From the Boston Globe comes this opinion piece on part-of-what-is-wrong with the hospital system:
“Ask any bedside nurse what the worst part of the job is, and chances are they won’t even mention bodily fluids or patients’ insults. The answer I hear most often is the same as mine: “charting.”
Accurate, timely charting of nearly every patient interaction, assessment, and intervention is mandatory. Arguably, it’s the requirement that matters most to the hospital administration. I’m not being critical here — I get it. Insurance companies pay the bills. They demand documentation. It’s part of the job, and we do it, grudgingly.
I’ve learned most hospitals ignore these essential limits on nurse-to-patient ratios. Legally (except in California), they get away with doing so. We can argue about the reasons such as budget shortfalls, staffing crises, “it’s a pandemic!” Concerns over unsafe staffing ratios have been voiced for decades. They are likely to remain until hospitals are forced, either by law or by finances. Until hospitals accept that nurses are not bottomless pits of cheerful productivity.
We’re expected to complete more tasks in less time. But a patient who just had a hip replaced can’t be made to walk faster to her commode. An IV antibiotic that needs to be administered over five minutes can’t be administered in two. Good, safe patient care is time-intensive. Reduce the time, and it’s neither good nor safe.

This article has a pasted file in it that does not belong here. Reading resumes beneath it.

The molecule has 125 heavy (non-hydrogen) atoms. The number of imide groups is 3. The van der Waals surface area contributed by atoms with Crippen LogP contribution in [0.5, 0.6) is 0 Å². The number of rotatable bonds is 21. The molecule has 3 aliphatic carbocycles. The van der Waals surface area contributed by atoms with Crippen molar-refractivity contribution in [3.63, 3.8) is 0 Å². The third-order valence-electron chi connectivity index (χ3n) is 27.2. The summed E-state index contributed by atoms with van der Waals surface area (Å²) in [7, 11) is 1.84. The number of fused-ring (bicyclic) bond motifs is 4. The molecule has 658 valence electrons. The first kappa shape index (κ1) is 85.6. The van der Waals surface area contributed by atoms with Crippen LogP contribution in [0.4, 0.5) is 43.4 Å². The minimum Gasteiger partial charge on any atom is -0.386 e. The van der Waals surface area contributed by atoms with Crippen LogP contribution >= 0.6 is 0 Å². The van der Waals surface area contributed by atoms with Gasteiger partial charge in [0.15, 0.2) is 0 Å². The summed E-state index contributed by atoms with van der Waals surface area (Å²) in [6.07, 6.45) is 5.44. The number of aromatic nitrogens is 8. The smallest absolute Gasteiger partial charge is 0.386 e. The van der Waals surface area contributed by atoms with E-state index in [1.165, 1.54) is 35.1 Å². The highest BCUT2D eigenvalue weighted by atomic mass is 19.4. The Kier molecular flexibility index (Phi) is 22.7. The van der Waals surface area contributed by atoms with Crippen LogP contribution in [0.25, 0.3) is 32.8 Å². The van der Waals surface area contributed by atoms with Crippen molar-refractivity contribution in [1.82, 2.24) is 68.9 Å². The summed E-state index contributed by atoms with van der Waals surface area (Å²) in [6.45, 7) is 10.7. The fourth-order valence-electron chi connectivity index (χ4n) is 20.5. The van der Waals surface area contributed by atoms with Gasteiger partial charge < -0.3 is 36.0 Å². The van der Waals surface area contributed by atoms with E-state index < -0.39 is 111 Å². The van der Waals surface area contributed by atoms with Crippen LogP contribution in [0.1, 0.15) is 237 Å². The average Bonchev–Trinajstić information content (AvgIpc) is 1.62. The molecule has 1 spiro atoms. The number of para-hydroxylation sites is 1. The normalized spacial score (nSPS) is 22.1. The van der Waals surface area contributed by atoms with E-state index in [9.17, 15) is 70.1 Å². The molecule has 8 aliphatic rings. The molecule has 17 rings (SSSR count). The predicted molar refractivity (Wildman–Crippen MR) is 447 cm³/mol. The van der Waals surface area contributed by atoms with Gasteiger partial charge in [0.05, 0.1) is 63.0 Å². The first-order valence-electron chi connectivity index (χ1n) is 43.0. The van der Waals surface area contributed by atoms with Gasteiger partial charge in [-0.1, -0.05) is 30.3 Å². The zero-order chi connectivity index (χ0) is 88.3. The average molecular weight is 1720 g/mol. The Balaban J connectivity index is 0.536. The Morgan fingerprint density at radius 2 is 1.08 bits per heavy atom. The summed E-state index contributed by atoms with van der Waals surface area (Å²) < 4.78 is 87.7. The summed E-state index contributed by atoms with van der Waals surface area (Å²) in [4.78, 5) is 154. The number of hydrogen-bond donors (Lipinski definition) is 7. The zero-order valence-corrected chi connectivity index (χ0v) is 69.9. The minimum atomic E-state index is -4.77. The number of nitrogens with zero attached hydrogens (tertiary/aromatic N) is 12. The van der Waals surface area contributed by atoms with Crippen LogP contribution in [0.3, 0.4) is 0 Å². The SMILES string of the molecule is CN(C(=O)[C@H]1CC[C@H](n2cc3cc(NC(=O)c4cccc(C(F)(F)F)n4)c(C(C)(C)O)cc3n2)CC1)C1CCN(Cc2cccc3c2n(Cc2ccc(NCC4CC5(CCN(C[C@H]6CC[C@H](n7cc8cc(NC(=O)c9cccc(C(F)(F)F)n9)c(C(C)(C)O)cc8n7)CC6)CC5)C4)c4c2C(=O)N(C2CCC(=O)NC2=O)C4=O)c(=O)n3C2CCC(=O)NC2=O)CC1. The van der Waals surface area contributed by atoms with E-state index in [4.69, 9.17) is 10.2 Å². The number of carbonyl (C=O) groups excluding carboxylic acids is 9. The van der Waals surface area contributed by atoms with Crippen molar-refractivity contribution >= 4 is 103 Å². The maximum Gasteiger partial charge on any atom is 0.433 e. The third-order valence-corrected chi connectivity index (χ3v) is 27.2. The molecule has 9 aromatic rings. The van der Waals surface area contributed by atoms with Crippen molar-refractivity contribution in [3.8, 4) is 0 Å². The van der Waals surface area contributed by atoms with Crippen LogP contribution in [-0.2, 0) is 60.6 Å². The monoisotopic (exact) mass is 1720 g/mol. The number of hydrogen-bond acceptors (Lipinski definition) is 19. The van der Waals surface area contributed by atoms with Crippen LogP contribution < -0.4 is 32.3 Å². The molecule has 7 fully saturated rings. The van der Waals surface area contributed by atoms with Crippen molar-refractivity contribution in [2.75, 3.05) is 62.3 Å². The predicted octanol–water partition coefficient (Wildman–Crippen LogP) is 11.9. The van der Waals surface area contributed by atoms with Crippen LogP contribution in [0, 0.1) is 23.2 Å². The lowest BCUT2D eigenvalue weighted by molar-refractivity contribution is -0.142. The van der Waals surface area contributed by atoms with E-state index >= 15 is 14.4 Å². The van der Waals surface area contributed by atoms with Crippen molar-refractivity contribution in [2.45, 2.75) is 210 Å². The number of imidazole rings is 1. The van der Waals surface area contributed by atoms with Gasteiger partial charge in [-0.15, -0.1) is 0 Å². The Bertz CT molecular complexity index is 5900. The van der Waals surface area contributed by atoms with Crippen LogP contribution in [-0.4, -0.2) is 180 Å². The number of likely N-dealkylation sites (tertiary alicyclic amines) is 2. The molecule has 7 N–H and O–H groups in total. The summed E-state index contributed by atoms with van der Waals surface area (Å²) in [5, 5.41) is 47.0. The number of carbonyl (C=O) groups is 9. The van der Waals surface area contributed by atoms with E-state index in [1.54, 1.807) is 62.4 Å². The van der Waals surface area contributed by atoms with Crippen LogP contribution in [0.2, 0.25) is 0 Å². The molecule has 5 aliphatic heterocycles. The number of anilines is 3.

“The problem is, nurses just take the path of least resistance,” my manager said to me recently. We were discussing my safety concerns about the unit. Safety policies and procedures are often designed by nonclinical staff and ignore the realities of patient care. Some are so cumbersome they are impossible to execute. As a result, they get bypassed or curtailed. I had suggested a particular workflow be changed to accommodate practical constraints. It would increase safety, because staff would be able to implement it.
My manager disagreed. Hospital policy, she explained, is based on best practice. Nurses need to figure out a way to follow it. Then she smiled, like we had an understanding, and thanked me for my input. I smiled back. What more was there to say? She finalized my resignation a few minutes later, while my anger was still fresh.
I hear a lot of people blaming the mass nurse exodus on “burnout,” but I think that misses the point. Even in the midst of a pandemic, I loved my job. What I couldn’t stand was the constant administrative pressure to accomplish the maximum number of tasks in the minimum amount of time and the fundamental lie that I should be able to do so without compromising my patients’ safety — and my own.”